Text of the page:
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Spectre rises of Greece being kicked out of euro

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(BRUSSELS) - The prospect of throwing Greece out of the eurozone moved centre-stage Thursday, after the Dutch called for the "ultimate sanction" and Germany warned a second bailout deal may need re-negotiation.

Under a proposed new regime that would place economies in deep trouble under the wardenship of eurozone partners, Netherlands finance minister Jan Kees de Jager threatened expulsion as an "ultimate sanction".

"If a country doesn't want to fulfil its obligations, well, there's no other option than that it leaves (the eurozone," de Jager told a press conference in The Hague, stressing that this would only be "the last resort".

German finance minister Wolfgang Schaeuble meanwhile also pushed for a tougher approach, telling his parliament he will fight for "the necessary treaty changes so that we can act sooner and more effectively when things go wrong."

And ratcheting up the pressure on Athens, Schaeuble said it was "very premature" to talk about a second bailout package for Greece before it had implemented the reforms required to receive its first full disbursement.

"At the end of the day, it is up to Greece itself to decide whether it is ready to take the necessary measures to reduce its deficit and its too-high debt," added Schaeuble.

The Greek government is currently scrambling to come up with new financial planning to prevent a debt burden of more than 350 billion euros spinning "out of control," as a national body recently admitted.

On Thursday Greece announced that its economy shrank 7.3 percent in the second quarter on a 12-month comparison, a greater fall than expected.

The Greek government warned the economy could shrink by about 5.0 percent this year instead of the previously estimated 3.5 percent, underlining the problems for the economy.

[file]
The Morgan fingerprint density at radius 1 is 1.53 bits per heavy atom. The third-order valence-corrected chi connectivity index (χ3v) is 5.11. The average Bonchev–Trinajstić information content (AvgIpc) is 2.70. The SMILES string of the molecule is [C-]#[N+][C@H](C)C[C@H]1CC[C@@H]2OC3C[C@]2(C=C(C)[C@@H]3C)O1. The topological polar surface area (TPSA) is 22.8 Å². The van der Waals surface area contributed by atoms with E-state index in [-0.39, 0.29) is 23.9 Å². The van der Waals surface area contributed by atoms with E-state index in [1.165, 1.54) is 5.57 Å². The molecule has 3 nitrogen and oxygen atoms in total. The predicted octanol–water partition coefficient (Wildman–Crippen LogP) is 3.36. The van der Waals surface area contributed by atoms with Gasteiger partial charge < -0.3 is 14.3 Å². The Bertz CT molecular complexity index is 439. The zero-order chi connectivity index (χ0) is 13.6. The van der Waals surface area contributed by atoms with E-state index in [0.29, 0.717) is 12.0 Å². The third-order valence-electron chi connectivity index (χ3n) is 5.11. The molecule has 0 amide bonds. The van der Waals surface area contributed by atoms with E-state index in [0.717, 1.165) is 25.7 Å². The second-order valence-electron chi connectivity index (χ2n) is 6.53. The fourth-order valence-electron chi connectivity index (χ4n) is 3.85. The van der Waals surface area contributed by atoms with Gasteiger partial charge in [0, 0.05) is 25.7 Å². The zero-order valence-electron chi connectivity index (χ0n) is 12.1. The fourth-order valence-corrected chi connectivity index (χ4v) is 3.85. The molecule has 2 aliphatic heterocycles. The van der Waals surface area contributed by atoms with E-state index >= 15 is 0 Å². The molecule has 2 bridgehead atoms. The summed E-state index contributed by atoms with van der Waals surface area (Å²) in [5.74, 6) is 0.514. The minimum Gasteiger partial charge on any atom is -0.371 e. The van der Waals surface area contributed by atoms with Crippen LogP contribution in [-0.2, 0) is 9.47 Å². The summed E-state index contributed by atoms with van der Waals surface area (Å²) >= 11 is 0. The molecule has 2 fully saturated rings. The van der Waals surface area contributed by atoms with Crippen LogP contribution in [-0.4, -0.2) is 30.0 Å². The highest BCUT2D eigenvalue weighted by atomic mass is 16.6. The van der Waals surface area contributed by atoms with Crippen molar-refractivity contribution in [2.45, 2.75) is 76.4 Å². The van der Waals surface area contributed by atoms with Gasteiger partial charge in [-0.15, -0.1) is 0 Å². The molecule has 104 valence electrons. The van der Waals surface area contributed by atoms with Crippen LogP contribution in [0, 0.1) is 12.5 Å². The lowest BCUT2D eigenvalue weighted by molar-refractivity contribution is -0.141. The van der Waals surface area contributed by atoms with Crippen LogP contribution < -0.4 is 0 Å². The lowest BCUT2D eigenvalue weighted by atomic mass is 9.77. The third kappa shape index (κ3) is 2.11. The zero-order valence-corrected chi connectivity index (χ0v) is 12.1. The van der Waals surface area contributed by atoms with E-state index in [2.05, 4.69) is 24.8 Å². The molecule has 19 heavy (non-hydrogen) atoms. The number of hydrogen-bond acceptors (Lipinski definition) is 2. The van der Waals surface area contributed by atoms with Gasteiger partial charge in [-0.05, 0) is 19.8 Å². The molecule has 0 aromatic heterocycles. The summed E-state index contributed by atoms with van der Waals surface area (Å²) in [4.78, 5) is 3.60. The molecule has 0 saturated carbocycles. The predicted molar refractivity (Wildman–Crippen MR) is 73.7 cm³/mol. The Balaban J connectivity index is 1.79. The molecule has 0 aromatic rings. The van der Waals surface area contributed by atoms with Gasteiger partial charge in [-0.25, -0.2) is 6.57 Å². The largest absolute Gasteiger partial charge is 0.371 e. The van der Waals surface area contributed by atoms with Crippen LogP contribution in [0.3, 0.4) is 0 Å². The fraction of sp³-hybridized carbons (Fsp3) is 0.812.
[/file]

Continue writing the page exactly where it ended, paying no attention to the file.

International auditors from the European Union and the International Monetary Fund cut short an inspection visit to Athens last week, aimed at establishing if conditions had been met that would allow the release of the next eight-billion-euro tranche of loans under last year's initial bailout.

They are due back there next week.

In July, eurozone leaders agreed to construct a second bailout as a brutal recession exacerbated "slippage" in Greek budgetary targets.

However, the agreement is mired in rows over a Finnish demand for Athens to lodge a cash collateral bond before getting Helsinki's part, and Slovakia threatening to delay its vote until the end of the year.

The Dutch want to see a new position created for a eurozone budgetary tsar, and a "loss in voting rights" for non-compliant countries.

These ideas have been welcomed by both German and Finnish counterparts, whom he met in Berlin on Tuesday, De Jager stressed.

But the European Commission, a key part of the "troika" also gathering the IMF and the European Central Bank in the Greek audit, insisted in Brussels that Greece cannot be forced out of the eurozone.

"Neither exit nor expulsion from the euro area is possible, according to the Lisbon treaty under which participation in the euro area is irrevocable," said Amadeu Altafaj, spokesman for EU economic affairs commissioner Olli Rehn.

Altafaj said there is "no discussion whatsoever on such an eventuality," despite the contribution from Rutte.

He called on eurozone actors to "stay focused on the implementation of the July 21 agreements to ensure financial stability in the euro area, and to adopt a so-called 'six-pack' of legislation to enforce tighter economic governance as soon as possible."

He said the "normal consequence of a deviation is a sanction, and that's covered by the six-pack" -- draft laws covering states' budgetary engagements vis-a-vis euro partners which he said were close to being agreed with the European Parliament.

The draft legislation has been stuck in many months of tough negotiations.

The EU and IMF bailed out debt-wracked Greece in May 2010 with a package worth 110 billion euros (155 billion dollars).

Athens was due to get its next payout from the fund later this month but must first demonstrate it has achieved the fiscal targets laid down by its international partners.


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